If "you talkin' to me" about "Taxi Driver" quotes, then these 4 other gems are among Robert De Niro's highlights. De Niro virtually transformed into the socially isolated, mohawk-rocking, taxi driving-vigilante Travis Bickle in this 1976 gothic thriller. These "Taxi Driver" quotes are definitely the last thing you want to hear during your next cab ride.

"The idea had been growing in my brain for some time: TRUE force. All the king's men cannot put it back together again." Is Travis Bickle having a Vietnam flashback during this "Taxi Driver" quote? This disturbing statement marks a crucial turning point in Travis' mundane life–the desire to rid the world of evil. Unfortunately, his plot involves purchasing an arsenal of unregistered guns from a dude named "Easy Andy", and taking the law into his own misguided hands.

"Loneliness has followed me my whole life. Everywhere. In bars, in cars, sidewalks, stores, everywhere. There's no escape. I'm God's lonely man..." Inside this quote lies the painful truth that even in a location as densely populated as New York City, Travis Bickle still feels completely abandoned by society. His countless attempts at making conversation, as well as meaningful relationships with others seem to crash and burn instead of blossom. Bickle feels cursed, forced to live a life of solitude–a taxi driver surrounded by invisible customers.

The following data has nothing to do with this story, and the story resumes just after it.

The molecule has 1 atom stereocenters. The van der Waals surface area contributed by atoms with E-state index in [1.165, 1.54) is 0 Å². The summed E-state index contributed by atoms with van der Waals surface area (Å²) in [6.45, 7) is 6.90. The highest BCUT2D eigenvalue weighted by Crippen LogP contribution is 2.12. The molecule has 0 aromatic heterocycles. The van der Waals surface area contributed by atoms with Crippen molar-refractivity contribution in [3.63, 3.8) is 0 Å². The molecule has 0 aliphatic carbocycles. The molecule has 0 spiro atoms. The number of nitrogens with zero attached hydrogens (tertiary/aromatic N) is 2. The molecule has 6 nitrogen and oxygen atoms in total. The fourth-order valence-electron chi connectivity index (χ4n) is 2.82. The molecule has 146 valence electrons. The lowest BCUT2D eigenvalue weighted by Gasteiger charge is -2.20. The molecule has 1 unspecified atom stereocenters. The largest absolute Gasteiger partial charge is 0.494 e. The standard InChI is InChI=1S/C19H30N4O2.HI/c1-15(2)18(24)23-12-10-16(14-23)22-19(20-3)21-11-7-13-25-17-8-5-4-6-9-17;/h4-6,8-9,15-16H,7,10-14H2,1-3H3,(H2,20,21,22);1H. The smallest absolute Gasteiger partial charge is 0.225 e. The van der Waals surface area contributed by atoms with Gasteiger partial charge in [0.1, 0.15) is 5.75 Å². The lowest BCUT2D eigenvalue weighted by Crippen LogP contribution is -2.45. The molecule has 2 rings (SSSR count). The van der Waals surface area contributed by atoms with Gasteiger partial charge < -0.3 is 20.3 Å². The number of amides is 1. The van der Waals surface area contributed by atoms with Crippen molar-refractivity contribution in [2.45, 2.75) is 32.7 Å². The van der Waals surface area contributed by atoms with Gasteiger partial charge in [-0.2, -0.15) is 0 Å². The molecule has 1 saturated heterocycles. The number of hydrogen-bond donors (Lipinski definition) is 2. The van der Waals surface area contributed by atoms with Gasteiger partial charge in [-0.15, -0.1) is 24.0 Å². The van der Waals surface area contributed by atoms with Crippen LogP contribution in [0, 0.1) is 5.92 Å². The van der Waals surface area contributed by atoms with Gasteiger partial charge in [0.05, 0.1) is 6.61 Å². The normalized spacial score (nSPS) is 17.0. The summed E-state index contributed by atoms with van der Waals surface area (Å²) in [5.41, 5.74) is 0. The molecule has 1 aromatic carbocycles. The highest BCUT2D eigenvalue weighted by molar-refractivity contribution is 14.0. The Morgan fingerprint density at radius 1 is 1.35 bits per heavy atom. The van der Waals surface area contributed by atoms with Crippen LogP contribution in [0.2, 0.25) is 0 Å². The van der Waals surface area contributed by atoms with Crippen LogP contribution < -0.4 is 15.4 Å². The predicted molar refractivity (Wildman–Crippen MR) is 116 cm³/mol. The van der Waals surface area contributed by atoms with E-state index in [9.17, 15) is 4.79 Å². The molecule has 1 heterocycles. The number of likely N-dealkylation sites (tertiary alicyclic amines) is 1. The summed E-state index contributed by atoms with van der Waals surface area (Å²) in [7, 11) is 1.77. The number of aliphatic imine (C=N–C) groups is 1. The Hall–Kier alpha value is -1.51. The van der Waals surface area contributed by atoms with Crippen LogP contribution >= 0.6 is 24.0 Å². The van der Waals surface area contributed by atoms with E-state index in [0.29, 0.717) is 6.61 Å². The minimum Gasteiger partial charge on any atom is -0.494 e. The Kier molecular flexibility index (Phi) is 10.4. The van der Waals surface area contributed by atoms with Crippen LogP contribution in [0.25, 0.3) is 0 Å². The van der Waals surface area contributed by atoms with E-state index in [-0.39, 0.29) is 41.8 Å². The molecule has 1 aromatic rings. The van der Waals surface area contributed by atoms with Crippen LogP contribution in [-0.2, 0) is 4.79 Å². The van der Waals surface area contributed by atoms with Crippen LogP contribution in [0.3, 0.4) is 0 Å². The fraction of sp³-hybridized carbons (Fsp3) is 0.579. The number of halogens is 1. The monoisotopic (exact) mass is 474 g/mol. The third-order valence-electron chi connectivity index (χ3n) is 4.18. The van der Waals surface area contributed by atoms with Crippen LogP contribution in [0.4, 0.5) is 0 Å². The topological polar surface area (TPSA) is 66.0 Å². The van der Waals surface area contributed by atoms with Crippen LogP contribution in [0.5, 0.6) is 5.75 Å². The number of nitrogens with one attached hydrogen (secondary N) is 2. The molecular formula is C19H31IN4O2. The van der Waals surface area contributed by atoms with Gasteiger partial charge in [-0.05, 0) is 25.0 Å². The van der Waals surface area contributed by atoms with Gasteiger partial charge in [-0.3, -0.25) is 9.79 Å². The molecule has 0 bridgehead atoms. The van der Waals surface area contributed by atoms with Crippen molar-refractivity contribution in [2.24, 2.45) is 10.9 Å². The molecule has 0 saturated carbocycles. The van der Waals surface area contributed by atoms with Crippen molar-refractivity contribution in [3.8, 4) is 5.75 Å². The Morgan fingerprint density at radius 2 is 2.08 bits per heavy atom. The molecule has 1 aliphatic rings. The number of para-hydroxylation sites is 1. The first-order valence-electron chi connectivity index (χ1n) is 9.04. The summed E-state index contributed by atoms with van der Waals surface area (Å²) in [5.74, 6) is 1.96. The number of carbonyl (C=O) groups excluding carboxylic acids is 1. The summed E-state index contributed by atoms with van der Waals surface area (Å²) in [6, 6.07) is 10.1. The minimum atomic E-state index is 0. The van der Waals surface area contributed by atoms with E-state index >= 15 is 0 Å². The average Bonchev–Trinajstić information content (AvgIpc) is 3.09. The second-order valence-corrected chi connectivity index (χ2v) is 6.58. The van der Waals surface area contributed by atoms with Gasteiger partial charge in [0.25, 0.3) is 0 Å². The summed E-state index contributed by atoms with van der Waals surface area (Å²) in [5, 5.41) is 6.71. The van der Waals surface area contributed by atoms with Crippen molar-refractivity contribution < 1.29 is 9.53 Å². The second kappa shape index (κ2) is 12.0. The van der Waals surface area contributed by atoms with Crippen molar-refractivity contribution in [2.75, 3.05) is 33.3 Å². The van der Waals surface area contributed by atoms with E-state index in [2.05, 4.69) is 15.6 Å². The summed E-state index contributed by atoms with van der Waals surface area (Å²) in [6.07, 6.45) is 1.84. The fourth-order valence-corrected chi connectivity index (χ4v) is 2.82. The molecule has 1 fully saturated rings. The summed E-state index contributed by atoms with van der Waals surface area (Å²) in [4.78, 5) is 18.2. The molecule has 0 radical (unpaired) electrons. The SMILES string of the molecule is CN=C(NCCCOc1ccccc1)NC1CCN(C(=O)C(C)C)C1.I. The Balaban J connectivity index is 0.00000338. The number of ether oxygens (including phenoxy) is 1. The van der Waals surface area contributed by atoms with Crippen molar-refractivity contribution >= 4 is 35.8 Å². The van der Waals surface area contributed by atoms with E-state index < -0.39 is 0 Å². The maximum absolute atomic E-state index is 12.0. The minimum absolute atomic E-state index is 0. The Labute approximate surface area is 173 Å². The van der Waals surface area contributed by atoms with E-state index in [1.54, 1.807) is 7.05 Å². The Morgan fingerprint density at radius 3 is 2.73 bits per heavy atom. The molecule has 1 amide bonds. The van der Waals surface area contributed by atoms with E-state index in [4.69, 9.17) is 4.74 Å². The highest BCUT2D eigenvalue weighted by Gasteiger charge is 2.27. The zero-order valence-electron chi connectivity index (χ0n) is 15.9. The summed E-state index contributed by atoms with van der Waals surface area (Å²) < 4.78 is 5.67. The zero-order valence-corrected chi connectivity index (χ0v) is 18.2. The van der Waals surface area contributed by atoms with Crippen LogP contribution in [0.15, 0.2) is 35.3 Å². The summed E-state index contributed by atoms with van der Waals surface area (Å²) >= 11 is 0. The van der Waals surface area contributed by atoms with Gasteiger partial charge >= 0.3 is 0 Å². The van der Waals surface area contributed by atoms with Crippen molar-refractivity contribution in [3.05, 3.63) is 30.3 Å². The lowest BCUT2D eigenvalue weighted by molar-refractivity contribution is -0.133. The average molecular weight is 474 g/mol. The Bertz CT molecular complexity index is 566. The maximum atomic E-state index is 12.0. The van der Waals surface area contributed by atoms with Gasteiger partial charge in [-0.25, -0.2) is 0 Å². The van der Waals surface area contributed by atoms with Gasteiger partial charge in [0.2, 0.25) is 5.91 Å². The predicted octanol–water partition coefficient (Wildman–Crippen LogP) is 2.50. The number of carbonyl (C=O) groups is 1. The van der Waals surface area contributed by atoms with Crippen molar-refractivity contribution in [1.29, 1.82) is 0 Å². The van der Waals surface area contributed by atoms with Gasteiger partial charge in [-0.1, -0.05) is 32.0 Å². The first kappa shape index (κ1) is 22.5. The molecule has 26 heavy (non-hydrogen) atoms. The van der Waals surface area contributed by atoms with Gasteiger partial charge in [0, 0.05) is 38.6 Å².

"I got some bad ideas in my head." As Travis' hatred for mankind continues to broil inside his withering heart, he decides to seek some sound advice. Instead of a psychiatrist, Travis Bickle reaches out to a veteran taxi driver named Wizard (Peter Boyle) for some mental magic. The distant disillusionment on the face of actor Robert De Niro when he delivers this quote could make a man fear for Travis' life, and anyone around him. 

"Now I see this clearly. My whole life is pointed in one direction. There never has been a choice for me." Travis Bickle has clearly given up on all sense of personal decision-making and accountability. This "Taxi Driver" quote sounds as if Bickle is already planning the excuses he will give to the judge in the future to avoid a death sentence. It is an eerie mix of confidence and defeat.